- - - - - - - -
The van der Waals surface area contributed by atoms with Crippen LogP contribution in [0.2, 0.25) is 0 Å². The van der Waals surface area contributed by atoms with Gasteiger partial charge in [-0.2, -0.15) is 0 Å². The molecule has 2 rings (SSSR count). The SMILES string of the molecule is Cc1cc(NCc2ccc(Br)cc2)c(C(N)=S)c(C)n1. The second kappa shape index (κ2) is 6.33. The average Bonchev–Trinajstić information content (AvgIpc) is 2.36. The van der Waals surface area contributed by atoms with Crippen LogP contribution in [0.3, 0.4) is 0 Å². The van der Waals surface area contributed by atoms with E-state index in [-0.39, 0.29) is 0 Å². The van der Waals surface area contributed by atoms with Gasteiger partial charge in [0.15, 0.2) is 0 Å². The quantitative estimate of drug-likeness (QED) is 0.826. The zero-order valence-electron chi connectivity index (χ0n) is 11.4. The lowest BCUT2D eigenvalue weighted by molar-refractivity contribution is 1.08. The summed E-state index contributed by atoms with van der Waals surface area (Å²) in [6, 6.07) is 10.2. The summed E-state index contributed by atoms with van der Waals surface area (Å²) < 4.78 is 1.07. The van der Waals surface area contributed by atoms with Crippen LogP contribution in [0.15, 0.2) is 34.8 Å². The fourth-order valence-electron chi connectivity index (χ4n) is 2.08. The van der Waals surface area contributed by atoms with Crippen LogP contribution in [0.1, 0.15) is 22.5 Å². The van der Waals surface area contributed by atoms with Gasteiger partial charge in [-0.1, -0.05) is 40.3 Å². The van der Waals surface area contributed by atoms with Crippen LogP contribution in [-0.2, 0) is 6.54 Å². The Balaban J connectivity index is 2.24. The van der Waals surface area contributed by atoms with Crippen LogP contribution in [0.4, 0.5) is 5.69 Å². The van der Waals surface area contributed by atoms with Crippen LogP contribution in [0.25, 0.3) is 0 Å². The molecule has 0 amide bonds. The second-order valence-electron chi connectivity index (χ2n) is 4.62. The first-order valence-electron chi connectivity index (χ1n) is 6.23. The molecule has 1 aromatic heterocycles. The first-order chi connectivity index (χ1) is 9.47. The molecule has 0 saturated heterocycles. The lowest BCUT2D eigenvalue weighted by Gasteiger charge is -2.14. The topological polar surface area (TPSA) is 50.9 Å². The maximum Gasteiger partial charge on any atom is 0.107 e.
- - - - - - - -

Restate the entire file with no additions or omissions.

The van der Waals surface area contributed by atoms with Crippen LogP contribution in [0.2, 0.25) is 0 Å². The van der Waals surface area contributed by atoms with Gasteiger partial charge in [-0.2, -0.15) is 0 Å². The molecule has 2 rings (SSSR count). The SMILES string of the molecule is Cc1cc(NCc2ccc(Br)cc2)c(C(N)=S)c(C)n1. The second kappa shape index (κ2) is 6.33. The average Bonchev–Trinajstić information content (AvgIpc) is 2.36. The van der Waals surface area contributed by atoms with Crippen LogP contribution in [0.3, 0.4) is 0 Å². The van der Waals surface area contributed by atoms with E-state index in [-0.39, 0.29) is 0 Å². The van der Waals surface area contributed by atoms with Gasteiger partial charge in [0.15, 0.2) is 0 Å². The quantitative estimate of drug-likeness (QED) is 0.826. The zero-order valence-electron chi connectivity index (χ0n) is 11.4. The lowest BCUT2D eigenvalue weighted by molar-refractivity contribution is 1.08. The summed E-state index contributed by atoms with van der Waals surface area (Å²) in [6, 6.07) is 10.2. The summed E-state index contributed by atoms with van der Waals surface area (Å²) < 4.78 is 1.07. The van der Waals surface area contributed by atoms with Crippen LogP contribution in [0.15, 0.2) is 34.8 Å². The fourth-order valence-electron chi connectivity index (χ4n) is 2.08. The van der Waals surface area contributed by atoms with Crippen LogP contribution in [0.1, 0.15) is 22.5 Å². The van der Waals surface area contributed by atoms with Gasteiger partial charge in [-0.1, -0.05) is 40.3 Å². The van der Waals surface area contributed by atoms with Crippen LogP contribution in [-0.2, 0) is 6.54 Å². The Balaban J connectivity index is 2.24. The van der Waals surface area contributed by atoms with Crippen LogP contribution in [0.4, 0.5) is 5.69 Å². The van der Waals surface area contributed by atoms with Crippen LogP contribution in [0.25, 0.3) is 0 Å². The molecule has 0 amide bonds. The second-order valence-electron chi connectivity index (χ2n) is 4.62. The first-order valence-electron chi connectivity index (χ1n) is 6.23. The molecule has 1 aromatic heterocycles. The first-order chi connectivity index (χ1) is 9.47. The molecule has 0 saturated heterocycles. The lowest BCUT2D eigenvalue weighted by Gasteiger charge is -2.14. The topological polar surface area (TPSA) is 50.9 Å². The maximum Gasteiger partial charge on any atom is 0.107 e.